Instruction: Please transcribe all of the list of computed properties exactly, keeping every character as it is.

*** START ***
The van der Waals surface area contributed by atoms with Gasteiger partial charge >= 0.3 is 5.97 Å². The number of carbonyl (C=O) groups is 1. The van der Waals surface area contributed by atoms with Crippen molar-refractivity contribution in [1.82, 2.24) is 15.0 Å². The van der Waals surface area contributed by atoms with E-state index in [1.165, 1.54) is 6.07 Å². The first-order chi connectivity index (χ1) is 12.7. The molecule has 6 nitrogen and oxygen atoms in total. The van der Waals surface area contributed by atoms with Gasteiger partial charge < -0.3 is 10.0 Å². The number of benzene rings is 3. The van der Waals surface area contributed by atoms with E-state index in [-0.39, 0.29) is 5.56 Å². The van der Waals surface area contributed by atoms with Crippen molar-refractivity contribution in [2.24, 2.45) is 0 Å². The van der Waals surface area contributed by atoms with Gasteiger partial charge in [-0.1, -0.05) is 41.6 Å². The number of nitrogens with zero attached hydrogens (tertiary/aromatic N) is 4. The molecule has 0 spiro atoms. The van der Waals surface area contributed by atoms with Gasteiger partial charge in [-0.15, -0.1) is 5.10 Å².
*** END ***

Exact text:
The van der Waals surface area contributed by atoms with Gasteiger partial charge >= 0.3 is 5.97 Å². The number of carbonyl (C=O) groups is 1. The van der Waals surface area contributed by atoms with Crippen molar-refractivity contribution in [1.82, 2.24) is 15.0 Å². The van der Waals surface area contributed by atoms with E-state index in [1.165, 1.54) is 6.07 Å². The first-order chi connectivity index (χ1) is 12.7. The molecule has 6 nitrogen and oxygen atoms in total. The van der Waals surface area contributed by atoms with Gasteiger partial charge < -0.3 is 10.0 Å². The number of benzene rings is 3. The van der Waals surface area contributed by atoms with E-state index in [-0.39, 0.29) is 5.56 Å². The van der Waals surface area contributed by atoms with Crippen molar-refractivity contribution in [2.24, 2.45) is 0 Å². The van der Waals surface area contributed by atoms with Gasteiger partial charge in [-0.1, -0.05) is 41.6 Å². The number of nitrogens with zero attached hydrogens (tertiary/aromatic N) is 4. The molecule has 0 spiro atoms. The van der Waals surface area contributed by atoms with Gasteiger partial charge in [-0.15, -0.1) is 5.10 Å².